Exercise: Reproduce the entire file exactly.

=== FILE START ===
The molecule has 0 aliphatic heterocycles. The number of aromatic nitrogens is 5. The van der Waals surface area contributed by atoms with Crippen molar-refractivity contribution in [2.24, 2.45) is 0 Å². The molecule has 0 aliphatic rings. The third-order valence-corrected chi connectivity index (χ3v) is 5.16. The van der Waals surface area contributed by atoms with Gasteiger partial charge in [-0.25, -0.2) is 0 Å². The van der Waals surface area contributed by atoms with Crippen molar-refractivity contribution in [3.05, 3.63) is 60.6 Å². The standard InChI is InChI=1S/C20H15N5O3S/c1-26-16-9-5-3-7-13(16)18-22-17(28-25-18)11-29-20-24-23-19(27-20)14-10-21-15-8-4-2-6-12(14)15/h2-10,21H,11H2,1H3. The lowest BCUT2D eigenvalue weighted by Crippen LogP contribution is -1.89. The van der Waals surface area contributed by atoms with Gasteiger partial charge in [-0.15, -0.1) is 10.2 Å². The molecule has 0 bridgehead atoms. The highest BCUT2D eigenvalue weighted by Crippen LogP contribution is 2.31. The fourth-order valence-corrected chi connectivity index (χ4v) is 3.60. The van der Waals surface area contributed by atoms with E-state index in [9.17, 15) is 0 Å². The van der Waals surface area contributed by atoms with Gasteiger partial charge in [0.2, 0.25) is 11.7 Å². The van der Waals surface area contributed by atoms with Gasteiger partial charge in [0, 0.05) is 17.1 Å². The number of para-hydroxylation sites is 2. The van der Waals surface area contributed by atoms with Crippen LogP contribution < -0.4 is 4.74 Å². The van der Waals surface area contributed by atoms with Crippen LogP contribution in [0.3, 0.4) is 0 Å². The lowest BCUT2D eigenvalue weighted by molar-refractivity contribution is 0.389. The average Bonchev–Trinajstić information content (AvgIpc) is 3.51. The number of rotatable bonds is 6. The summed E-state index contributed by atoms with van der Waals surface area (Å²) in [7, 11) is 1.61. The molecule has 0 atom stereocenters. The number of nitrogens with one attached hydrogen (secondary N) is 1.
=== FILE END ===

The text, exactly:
The molecule has 0 aliphatic heterocycles. The number of aromatic nitrogens is 5. The van der Waals surface area contributed by atoms with Crippen molar-refractivity contribution in [2.24, 2.45) is 0 Å². The molecule has 0 aliphatic rings. The third-order valence-corrected chi connectivity index (χ3v) is 5.16. The van der Waals surface area contributed by atoms with Gasteiger partial charge in [-0.25, -0.2) is 0 Å². The van der Waals surface area contributed by atoms with Crippen molar-refractivity contribution in [3.05, 3.63) is 60.6 Å². The standard InChI is InChI=1S/C20H15N5O3S/c1-26-16-9-5-3-7-13(16)18-22-17(28-25-18)11-29-20-24-23-19(27-20)14-10-21-15-8-4-2-6-12(14)15/h2-10,21H,11H2,1H3. The lowest BCUT2D eigenvalue weighted by Crippen LogP contribution is -1.89. The van der Waals surface area contributed by atoms with Gasteiger partial charge in [-0.15, -0.1) is 10.2 Å². The molecule has 0 bridgehead atoms. The highest BCUT2D eigenvalue weighted by Crippen LogP contribution is 2.31. The fourth-order valence-corrected chi connectivity index (χ4v) is 3.60. The van der Waals surface area contributed by atoms with E-state index in [9.17, 15) is 0 Å². The van der Waals surface area contributed by atoms with Gasteiger partial charge in [0.2, 0.25) is 11.7 Å². The van der Waals surface area contributed by atoms with Gasteiger partial charge in [0, 0.05) is 17.1 Å². The number of para-hydroxylation sites is 2. The van der Waals surface area contributed by atoms with Crippen LogP contribution < -0.4 is 4.74 Å². The van der Waals surface area contributed by atoms with Crippen LogP contribution in [0.3, 0.4) is 0 Å². The lowest BCUT2D eigenvalue weighted by molar-refractivity contribution is 0.389. The average Bonchev–Trinajstić information content (AvgIpc) is 3.51. The number of rotatable bonds is 6. The summed E-state index contributed by atoms with van der Waals surface area (Å²) in [7, 11) is 1.61. The molecule has 0 atom stereocenters. The number of nitrogens with one attached hydrogen (secondary N) is 1.